- Did the client deliver a clear project brief? If so, do you you fully understand the brief or have additional questions?
- If you didn’t receive a brief, have the client complete a Client Intake Form where you lead them by providing questions for them to answer.
- Are you able to fully deliver on what the client is requesting? If there are any pieces of the project that need to be re-negotiated, now is the time to do it.
Note: For small projects with few stakeholders, planning the project and planning the work often blur together.
Do the work
This sounds rather obvious: It’s the part where you do the work. It’s also the part where the project can get lost in the weeds.
Hopefully, during the Plan the Project phase, your Scope of Work identified how many rounds of creative you would have, who the stakeholders in each round are, how feedback will be provided, and what the timeline for each step is.
Hand off the work
So simple, yet so much potential for error. Now is not the time to slack off! By this point, many of us are already looking ahead to the next thing, and it’s entirely too easy to miss little details.
Time to dot your i’s and cross your t’s.
As the agency/freelancer:
- Review the Project Brief and ensure that every deliverable is included in your hand off.
- Ensure the file types requested are all sent.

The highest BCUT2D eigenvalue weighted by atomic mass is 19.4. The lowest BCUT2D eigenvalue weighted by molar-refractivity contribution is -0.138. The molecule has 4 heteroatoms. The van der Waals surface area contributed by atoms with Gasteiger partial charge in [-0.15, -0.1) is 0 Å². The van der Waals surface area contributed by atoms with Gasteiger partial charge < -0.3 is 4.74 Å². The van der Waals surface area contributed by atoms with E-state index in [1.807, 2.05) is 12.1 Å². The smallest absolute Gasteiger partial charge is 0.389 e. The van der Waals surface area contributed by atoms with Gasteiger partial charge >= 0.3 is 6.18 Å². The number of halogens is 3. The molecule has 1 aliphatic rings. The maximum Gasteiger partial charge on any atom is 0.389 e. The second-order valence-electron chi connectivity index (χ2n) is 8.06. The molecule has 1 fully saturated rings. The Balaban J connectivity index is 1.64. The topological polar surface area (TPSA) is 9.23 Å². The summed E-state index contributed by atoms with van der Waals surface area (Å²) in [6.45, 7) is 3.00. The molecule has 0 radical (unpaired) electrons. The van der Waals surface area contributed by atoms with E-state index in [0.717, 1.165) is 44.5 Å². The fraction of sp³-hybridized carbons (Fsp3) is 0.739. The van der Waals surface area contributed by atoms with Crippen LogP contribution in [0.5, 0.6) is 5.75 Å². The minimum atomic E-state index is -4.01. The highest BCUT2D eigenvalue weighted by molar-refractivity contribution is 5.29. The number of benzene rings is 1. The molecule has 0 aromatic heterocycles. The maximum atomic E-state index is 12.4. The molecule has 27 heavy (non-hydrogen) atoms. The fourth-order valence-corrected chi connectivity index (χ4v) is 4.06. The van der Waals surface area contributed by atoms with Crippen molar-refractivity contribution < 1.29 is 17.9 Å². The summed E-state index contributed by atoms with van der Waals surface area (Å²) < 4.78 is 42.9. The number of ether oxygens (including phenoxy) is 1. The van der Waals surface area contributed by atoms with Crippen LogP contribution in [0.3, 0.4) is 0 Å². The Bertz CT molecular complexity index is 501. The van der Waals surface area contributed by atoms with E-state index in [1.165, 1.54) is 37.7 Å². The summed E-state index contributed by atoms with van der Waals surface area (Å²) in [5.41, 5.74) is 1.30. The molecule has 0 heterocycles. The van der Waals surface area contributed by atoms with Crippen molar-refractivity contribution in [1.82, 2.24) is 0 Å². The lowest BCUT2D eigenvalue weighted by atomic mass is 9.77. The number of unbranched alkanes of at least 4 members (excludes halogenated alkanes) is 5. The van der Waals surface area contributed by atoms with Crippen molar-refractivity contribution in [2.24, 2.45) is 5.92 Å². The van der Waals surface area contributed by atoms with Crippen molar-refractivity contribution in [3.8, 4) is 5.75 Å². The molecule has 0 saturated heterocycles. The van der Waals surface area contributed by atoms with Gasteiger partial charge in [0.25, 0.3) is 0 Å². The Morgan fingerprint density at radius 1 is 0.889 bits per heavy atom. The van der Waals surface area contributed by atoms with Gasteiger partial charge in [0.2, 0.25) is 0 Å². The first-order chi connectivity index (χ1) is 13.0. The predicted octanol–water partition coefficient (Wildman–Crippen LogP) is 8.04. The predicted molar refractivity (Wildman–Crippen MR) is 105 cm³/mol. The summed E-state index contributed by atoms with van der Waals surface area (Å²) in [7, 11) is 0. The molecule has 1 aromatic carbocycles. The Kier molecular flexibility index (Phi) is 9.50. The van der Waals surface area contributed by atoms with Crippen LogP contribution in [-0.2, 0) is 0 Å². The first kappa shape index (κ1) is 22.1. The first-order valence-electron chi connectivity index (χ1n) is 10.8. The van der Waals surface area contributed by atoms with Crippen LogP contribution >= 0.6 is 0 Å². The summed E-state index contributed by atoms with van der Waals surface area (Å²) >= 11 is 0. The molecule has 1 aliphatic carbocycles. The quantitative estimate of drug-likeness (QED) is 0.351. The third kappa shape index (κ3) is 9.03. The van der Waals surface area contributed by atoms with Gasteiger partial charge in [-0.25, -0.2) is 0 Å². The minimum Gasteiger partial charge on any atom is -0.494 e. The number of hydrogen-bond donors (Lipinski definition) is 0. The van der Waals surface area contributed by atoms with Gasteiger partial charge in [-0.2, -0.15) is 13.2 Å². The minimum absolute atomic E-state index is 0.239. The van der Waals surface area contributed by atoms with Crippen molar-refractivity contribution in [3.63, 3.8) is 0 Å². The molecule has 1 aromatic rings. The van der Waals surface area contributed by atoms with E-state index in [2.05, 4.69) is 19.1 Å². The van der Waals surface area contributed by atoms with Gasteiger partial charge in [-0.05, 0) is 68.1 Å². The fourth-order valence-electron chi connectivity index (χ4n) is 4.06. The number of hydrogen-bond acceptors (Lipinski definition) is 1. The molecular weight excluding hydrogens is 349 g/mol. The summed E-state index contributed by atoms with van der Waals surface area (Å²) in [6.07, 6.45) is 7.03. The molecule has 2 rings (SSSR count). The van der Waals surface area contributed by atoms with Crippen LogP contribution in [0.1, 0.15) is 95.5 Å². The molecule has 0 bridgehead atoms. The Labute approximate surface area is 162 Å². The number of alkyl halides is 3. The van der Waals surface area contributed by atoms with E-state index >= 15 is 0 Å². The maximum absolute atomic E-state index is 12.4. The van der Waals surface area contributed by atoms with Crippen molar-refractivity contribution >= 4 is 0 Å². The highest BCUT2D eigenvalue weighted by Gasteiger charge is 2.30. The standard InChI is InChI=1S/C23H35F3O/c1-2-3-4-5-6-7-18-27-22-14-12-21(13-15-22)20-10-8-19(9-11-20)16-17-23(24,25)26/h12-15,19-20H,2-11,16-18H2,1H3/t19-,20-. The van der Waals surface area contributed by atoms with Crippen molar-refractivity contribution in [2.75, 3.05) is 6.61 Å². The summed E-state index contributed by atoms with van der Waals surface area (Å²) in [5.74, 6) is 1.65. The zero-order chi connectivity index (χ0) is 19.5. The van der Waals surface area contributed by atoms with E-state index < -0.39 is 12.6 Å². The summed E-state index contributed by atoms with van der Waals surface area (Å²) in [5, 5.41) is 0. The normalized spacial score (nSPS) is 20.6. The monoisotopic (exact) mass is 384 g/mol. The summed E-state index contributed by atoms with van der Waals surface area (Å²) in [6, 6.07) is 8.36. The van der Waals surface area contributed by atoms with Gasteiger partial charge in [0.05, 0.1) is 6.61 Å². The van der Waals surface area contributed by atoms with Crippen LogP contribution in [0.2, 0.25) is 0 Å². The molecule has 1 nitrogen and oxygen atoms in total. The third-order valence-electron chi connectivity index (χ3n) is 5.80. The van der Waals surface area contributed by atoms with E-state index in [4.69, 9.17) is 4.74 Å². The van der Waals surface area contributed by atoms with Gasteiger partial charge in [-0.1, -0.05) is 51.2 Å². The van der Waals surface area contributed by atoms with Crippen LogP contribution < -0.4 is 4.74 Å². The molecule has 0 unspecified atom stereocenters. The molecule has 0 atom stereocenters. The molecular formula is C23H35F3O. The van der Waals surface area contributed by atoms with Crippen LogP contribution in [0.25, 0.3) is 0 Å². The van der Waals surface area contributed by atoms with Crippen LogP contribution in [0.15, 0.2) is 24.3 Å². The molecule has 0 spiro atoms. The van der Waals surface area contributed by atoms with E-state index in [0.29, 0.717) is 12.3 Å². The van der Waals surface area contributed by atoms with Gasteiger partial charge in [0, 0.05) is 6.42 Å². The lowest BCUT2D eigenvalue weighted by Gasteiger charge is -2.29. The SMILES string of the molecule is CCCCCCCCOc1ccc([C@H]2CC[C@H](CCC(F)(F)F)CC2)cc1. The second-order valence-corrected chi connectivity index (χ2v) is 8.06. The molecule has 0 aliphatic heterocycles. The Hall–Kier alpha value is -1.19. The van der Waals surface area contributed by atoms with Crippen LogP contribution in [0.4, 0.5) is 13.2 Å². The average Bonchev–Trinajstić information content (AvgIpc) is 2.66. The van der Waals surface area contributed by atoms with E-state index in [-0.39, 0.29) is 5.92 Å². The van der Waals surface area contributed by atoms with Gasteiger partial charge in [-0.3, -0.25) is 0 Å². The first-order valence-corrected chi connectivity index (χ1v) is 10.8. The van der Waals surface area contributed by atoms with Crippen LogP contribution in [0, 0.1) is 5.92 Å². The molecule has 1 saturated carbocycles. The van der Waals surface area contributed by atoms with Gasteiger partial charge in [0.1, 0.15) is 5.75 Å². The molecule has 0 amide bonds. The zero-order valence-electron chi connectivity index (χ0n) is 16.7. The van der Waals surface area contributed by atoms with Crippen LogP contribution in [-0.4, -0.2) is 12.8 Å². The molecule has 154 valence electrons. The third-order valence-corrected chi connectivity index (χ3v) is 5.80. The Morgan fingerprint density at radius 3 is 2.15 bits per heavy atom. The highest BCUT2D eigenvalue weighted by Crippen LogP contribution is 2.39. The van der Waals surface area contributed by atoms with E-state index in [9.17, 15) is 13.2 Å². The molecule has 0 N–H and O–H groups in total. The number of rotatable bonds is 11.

- Ensure there are no spelling errors, color errors, or any other type of errors.
- Follow up with the client to ensure that they received everything and that it meet their needs.
As the client:
- Review what’s received against the Project Brief. Did the agency deliver everything promised?
- Review all the files. Are they all accurate? Do this in a timely manner so any last-minute edits can be made before the project teams have moved on.
- Confirm with the agency/freelancer that you have received all the files, and thank them for their work.
Review and assess the project
Now is the time to conduct a post-mortem. And, if you’re the agency/freelancer, send your final invoice and follow up on payment.
Key questions to ask on the client side:
- What went well?
- What didn’t?
- What would you do differently next time internally with your team?
- What would you expect an agency/partner to do differently on a next project?
Key questions to ask on the agency side:
- What went well?
- What didn’t?
- What would you do differently next time?
- What would you expect a client to do differently on a next project?
- Is this a client that you would like to work with again in the future?
- Is this a type of client that you would like to work with in the future?
Want more detail on how and when to conduct a post-mortem? You’re in luck! Learn more.
After that, it’s time to plan the next project! At least, in a dream world. In reality, you may be working on multiple projects in different stages at the same time – which makes managing projects well that much more important!
Learn more about project management for creatives.
What stage of managing a project do you do well? Are there any phases you need to work on?